Can Saudi Arabia make or break Al Gore's presidential bid? Or, for that matter, Hillary Clinton's race for the Senate?
In the next few weeks, the oil giant of the world will likely nudge OPEC to increase petroleum production as a way to lower petroleum prices in the US, the oil-consumer giant of the world.
But if the OPEC cuts are too small, Americans will see high gasoline prices - above $1.50 a gallon - continue into the prime driving time of summer - and the height of the political campaign.
The inability of the Clinton-Gore administration to boost OPEC production could give the GOP an attack issue against Mr. Gore, who appears likely to be the Democratic nominee. (In New York, Mrs. Clinton already feels the political heat on home-heating oil prices from GOP rival Rudolph Giuliani.)
To fend off Republican criticism, Mr. Clinton sent his energy secretary to Saudi Arabia, Kuwait, and Norway last week to gently jaw-jaw them into boosting global production by 2 million to 2.5 million barrels per day.
But if OPEC opts instead for only a 1.2-millon-barrel jump at its March 27 meeting, the United States may be revisiting the politics of oil. In 1980, when OPEC production was low, the high gas prices helped Ronald Reagan beat Jimmy Carter. High oil prices will also help fuel inflation and thus higher interest rates that might drag down the economy and stock market.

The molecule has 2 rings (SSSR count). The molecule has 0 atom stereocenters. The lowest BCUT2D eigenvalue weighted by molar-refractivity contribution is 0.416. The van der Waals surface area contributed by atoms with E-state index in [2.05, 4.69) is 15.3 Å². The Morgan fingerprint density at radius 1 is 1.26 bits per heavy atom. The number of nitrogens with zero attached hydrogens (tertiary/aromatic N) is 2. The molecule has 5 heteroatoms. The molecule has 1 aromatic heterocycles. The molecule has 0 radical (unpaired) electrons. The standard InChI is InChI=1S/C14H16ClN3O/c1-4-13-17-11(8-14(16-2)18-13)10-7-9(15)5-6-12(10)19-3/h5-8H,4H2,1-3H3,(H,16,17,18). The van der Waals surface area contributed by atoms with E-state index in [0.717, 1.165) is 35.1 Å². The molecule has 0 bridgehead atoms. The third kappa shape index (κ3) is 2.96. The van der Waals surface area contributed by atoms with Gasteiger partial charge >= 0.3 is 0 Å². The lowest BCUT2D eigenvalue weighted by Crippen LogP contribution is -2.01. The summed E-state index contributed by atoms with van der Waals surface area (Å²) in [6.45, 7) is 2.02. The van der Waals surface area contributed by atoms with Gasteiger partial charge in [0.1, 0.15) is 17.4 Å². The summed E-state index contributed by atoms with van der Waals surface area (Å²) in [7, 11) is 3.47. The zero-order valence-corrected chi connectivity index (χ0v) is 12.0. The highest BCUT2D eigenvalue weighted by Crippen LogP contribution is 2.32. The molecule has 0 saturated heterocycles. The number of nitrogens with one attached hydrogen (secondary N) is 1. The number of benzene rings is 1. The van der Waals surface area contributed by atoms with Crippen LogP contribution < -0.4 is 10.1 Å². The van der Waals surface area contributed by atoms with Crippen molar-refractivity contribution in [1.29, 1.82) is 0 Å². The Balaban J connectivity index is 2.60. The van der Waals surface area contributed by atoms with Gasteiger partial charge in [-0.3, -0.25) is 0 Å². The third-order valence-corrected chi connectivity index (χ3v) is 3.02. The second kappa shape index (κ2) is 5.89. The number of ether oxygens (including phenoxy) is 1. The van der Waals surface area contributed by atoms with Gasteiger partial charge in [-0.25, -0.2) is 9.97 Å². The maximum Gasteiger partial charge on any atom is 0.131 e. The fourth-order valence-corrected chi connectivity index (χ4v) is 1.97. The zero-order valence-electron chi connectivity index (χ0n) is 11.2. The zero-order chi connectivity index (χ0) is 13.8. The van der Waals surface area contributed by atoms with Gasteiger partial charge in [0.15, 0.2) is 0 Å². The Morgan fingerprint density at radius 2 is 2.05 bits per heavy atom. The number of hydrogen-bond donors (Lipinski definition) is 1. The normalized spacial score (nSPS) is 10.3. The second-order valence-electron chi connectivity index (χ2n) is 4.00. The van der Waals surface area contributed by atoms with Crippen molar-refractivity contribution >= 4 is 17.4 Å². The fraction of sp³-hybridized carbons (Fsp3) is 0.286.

What's working in Gore's favor is that some oil producers, such as Mexico, have tied their economic wagons to the US economy and can't afford to risk a US slowdown.
And last year's price-setting alliance between OPEC and several nonOPEC oil nations that drove up prices now has put Iraq in a powerful position to influence the market. Saudi Arabia doesn't like that.
The administration has wisely resisted calls from Gore rivals to release oil from the Strategic Petroleum Reserve. But it is rightly exploring a "time swap" that would let oil companies borrow from the reserve and return slightly larger amounts months later - if crude prices don't drop.
Opposing the oil cartel gently and not intervening in domestic oil markets too much is the best path for the government. Let's hope the politics of oil doesn't put that strategy over a barrel.
(c) Copyright 2000. The Christian Science Publishing Society